Croqius’ are quick templates or rough drafts in the fashion world. They are very helpful when it comes to brainstorming a future collection etc., when you already have a template ready to design on, rather than having to draw a model yourself!

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D is for Du Jour
Du Jour simply means current, fashionable, or popular in French. (However, it can also have a different meaning in France: prepared for a given day and on schedule)

E is for Epaulets
Epaulets are ornamental shoulder pieces on an item of clothing, typically on the coat or jacket of a military uniform.

F is for Faux Pas
Also in French, this word can simply mean: a social blunder, and embarrassing blunder in etiquette or conduct. At the same time, the fashion industry uses this word when describing a fashion Don’t or a simple clothing mistake. Example being: gym shoes with business pants, or quite simply…socks with sandals…ew…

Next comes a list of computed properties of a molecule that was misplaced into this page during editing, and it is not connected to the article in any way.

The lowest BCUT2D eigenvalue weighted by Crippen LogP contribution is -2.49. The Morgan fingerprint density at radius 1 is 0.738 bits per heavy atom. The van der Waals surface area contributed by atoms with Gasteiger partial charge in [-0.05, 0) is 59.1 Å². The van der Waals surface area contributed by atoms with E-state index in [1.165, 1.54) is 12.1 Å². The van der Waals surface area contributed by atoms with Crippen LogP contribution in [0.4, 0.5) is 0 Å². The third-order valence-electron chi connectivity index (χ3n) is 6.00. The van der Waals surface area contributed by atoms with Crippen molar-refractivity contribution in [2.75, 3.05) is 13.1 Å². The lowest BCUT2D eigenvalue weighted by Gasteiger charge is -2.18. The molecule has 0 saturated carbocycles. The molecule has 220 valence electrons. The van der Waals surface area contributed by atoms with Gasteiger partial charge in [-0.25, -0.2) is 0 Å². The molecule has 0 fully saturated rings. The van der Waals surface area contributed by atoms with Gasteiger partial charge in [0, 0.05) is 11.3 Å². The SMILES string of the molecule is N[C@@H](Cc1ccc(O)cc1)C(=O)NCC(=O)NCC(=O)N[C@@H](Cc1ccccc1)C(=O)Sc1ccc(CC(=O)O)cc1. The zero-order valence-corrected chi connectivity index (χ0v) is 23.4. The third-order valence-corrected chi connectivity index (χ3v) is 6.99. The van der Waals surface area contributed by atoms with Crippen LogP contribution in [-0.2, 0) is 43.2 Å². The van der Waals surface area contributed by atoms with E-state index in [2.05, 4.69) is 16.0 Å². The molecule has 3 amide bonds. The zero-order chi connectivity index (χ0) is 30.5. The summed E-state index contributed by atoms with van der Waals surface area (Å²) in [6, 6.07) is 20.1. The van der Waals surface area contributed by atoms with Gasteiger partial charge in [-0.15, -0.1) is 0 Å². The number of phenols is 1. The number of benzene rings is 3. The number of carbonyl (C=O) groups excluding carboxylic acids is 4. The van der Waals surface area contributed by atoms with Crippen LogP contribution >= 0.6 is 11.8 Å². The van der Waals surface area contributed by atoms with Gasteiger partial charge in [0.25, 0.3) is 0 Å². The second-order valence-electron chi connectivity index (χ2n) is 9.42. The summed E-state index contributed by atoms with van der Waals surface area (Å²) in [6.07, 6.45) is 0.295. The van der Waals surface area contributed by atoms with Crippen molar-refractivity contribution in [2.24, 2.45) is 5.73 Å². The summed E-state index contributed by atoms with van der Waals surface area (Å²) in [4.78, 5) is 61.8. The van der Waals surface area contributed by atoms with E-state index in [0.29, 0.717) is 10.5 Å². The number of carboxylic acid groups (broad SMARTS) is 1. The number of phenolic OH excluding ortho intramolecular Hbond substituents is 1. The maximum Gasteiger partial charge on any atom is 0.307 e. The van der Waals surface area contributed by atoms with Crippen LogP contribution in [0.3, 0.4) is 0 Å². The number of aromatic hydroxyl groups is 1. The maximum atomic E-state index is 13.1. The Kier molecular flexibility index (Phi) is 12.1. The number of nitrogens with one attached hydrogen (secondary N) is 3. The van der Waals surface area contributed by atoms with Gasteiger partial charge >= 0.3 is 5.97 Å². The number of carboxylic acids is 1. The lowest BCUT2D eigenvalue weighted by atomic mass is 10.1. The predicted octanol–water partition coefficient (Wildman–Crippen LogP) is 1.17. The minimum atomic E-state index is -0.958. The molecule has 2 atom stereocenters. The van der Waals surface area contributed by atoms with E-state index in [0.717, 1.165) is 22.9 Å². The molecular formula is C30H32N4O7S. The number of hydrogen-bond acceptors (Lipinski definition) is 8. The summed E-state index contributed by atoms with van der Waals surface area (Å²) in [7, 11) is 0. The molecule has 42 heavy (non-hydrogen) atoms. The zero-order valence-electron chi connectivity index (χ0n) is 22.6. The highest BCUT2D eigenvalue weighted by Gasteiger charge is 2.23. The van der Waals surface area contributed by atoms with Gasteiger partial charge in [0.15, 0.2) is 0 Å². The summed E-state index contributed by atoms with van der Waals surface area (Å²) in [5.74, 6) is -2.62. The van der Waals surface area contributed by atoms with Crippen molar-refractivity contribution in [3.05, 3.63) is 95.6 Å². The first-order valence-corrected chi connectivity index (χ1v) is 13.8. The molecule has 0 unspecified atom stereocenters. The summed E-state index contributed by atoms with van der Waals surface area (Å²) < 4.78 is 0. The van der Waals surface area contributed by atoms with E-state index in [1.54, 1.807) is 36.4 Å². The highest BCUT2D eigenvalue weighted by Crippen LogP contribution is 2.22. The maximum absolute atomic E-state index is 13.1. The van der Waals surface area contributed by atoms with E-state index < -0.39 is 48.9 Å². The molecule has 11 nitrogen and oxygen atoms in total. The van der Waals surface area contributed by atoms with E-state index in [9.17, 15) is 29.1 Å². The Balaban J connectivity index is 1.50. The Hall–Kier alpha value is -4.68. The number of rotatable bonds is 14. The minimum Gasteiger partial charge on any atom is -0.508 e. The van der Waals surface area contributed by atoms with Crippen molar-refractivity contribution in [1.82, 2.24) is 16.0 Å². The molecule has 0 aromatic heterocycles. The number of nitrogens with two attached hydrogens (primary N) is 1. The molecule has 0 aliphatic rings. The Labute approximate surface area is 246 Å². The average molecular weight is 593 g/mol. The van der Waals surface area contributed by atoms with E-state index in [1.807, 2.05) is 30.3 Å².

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G is for Grunge
On it’s own, grunge could be characterized as being a style of rock music. Pertaining it to fashion however, this music style also has their own fashion sense. The “I don’t care” look, the punk attire. This can range from flannel, ripped jeans, band tee shirts and beanies. Oh, and lots and lots of layering!

H is for Haute Couture
Couture is the designing and making of high-quality fashionable clothes by leading fashion houses, especially to order. They are expensive, valuable and each piece is unique in their own way. It’s an art, and because of this: this part of the industry tends to be more off on its own… catering to elite and wealthy society.

I is for Iridescent Fabric
This fabric is used to create an effect that show luminous colors that seemingly change when seen from different angles. This is usually done with light and airy sheer fabrics, however can be in some instances in thicker more ready-to-wear versions like the Cynthia Rowley dress shown above. Other words that can describe this effect can be opalescent or nacreous.